The division investigates all police involved shootings, alleged violations of public trust by public officials and alleged actions of discrimination. It also conducts investigations where the DOJ’s other responsibilities might present the appearance of a conflict of interest.
Jennings adds the Division’s workload has been heavy and getting heavier, but to date, it’s been a small entity within DOJ with limited resources.
She notes the legislation passed allows the Division of Civil Rights and Public Trust to grow, including the addition of another Deputy AG assigned to it.
She says the change also ensures the division will remain in place long-term, no matter who is Attorney General.
Jennings also announced this week she tapped Deputy Attorney General Mark Denney to lead the Division of Civil Rights and Public Trust.
Denney has been with the state Dept. of Justice since 2007 and Jennings says his experience makes him the right person to serve as director.
“We’re just incredibly lucky with his background and ability to put together very complex sensitive investigations and see them through to trial,” said Jennings. “He’s done it all there is not one area in criminal law for example that Mark hasn’t touched and has expertise in.”
This upgraded DCRPT doesn’t have the independence of an Inspector General. The Division reports to the Chief Deputy Attorney General in DOJ and DOJ’s budget is controlled by the General Assembly.
Nevertheless, the Attorney General has used her authority to strengthen this new Division within the current framework. DOJ has yet to exercise authority over an elected official, but that would clearly be within the mandate of this newly empowered Division.
DOJ has the expertise and the resources to investigate and prosecute public corruption cases. DCRPT has acted on referrals from the Public Integrity Commission and should be able to support the new Inspector Generals to improve ethics enforcement in Delaware.
Role of Legislative Ethics Committees
Delaware’s legislative ethics committees have been largely inert over past decades. The legislative librarian has no record of a Senate ethics inquiry since 1986. The House Ethics Committee took disciplinary measures against John Atkins following DUI and domestic abuse arrests in 2007.
Atkins resigned but switched has party affiliation from Republican to Democrat and was re-elected a few months after resigning. He served three more terms as a Democrat exhibiting continuing DUI/domestic abuse behavior in 2012 and 2014 which was his last year in office.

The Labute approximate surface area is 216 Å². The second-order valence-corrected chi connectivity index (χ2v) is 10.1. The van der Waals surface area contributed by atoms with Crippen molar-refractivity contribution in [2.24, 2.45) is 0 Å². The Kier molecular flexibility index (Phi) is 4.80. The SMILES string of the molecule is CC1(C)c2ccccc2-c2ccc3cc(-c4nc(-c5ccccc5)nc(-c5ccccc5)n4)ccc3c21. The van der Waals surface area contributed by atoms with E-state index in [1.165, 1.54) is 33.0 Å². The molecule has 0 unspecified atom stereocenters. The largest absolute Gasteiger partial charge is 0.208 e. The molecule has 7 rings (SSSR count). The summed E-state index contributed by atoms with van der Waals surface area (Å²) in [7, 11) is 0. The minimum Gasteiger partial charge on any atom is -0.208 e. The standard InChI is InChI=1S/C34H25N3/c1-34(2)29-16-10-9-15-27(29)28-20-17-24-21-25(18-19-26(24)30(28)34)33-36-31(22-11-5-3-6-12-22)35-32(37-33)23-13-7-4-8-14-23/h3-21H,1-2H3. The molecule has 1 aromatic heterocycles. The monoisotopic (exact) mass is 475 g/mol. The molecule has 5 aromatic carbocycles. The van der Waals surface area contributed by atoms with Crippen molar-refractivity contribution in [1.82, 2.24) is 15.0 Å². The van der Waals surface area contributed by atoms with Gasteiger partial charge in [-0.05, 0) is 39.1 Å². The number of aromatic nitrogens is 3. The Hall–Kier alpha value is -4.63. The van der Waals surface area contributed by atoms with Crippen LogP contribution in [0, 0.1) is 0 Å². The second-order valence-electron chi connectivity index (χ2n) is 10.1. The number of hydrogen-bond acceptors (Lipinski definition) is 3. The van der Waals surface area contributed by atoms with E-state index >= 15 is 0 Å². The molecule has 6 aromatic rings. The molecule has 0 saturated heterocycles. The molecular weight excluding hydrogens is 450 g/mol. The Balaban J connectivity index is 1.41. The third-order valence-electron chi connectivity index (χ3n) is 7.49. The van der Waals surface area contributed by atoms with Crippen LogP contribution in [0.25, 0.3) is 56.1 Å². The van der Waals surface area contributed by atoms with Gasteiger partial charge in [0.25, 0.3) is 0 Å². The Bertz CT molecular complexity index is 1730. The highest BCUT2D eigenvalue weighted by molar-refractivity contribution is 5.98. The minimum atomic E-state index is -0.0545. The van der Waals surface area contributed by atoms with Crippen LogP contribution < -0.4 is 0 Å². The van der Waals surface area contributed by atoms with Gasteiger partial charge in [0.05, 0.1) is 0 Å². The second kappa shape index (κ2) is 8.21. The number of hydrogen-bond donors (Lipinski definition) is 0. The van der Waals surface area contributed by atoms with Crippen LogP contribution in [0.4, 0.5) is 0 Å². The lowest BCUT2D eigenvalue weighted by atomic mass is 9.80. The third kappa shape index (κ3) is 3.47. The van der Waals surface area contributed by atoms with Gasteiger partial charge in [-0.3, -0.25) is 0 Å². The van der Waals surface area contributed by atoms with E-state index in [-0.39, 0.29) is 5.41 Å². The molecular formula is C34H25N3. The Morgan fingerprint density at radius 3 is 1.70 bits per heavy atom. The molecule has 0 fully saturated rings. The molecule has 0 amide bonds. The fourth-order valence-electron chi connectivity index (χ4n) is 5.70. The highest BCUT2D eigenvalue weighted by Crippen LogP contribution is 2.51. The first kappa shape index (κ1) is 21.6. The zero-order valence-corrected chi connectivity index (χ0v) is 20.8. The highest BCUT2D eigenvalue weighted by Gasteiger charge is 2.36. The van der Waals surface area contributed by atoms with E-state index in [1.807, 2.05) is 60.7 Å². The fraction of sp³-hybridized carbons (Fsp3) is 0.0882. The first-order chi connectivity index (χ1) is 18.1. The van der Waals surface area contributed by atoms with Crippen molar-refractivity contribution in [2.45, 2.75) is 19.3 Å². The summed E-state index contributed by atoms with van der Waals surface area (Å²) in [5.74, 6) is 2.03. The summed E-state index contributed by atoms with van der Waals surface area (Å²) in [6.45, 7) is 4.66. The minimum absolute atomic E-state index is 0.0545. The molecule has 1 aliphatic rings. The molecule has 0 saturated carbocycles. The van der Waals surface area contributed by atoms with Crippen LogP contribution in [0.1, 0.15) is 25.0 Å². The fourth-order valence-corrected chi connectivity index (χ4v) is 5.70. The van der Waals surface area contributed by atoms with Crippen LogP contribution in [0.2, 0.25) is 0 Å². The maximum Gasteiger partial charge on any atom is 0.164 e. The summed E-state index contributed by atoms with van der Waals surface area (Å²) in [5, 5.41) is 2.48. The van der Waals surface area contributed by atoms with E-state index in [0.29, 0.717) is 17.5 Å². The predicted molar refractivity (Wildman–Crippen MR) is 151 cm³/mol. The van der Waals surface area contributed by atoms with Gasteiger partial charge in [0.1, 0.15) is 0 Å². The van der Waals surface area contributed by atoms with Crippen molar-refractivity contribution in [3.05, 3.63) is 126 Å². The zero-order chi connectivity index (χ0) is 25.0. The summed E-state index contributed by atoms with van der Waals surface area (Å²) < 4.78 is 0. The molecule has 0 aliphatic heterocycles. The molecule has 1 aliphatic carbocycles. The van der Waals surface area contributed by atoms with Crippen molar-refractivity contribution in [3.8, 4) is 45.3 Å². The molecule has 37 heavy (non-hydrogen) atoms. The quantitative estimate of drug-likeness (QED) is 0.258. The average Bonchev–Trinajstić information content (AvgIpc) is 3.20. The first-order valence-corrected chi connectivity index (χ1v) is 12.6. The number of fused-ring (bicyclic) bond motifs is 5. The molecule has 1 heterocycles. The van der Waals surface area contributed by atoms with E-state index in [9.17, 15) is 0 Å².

The role of legislative ethics committees would change with the appointment of a LIG. It’s challenging for legislators to police each other. Their job is to pass legislation and they need to work together.
Under the reform proposal, the process of identifying, investigating, and prosecuting cases would shift to the LIG and DCRPT. Legislative ethics committees would be informed as cases move through the process and would be consulted when sanctions are applied.
Some sanctions including forced resignation, prohibition from running again, or loss of committee assignments should be applied by the legislature with guidance from the enforcement authorities.
Ethics Reform Legislation
In addition to creating the new offices of State Inspector General and LIG, ethics reform legislation would be required to establish a detailed Standard of Conduct and guidelines for ethical behavior. Issues typically addressed in ethics legislation include:
Financial disclosure requirements and deadlines
Revolving door provisions
Separation of legislative and executive powers
Prohibited conduct and conflicts of interest
Restrictions on fund raising
Protection of whistle blowers
Open meetings guidelines
State contracts or leases
State programs and loans
Disclosure of close economic associations
Acceptance or solicitation of gifts
Restrictions on earned income and honoraria
Disclosure of Representation
Sanctions for both current and former members
Conduct of lobbyists
This position paper offers a framework for legislative ethics reform building on the proposed Inspector General bill by adding a second LIG and including reform provisions typically included in ethics legislation passed by other states.
The General Assembly should work with reform advocates and stakeholders to expand and refine the draft Inspector General bill for introduction this session.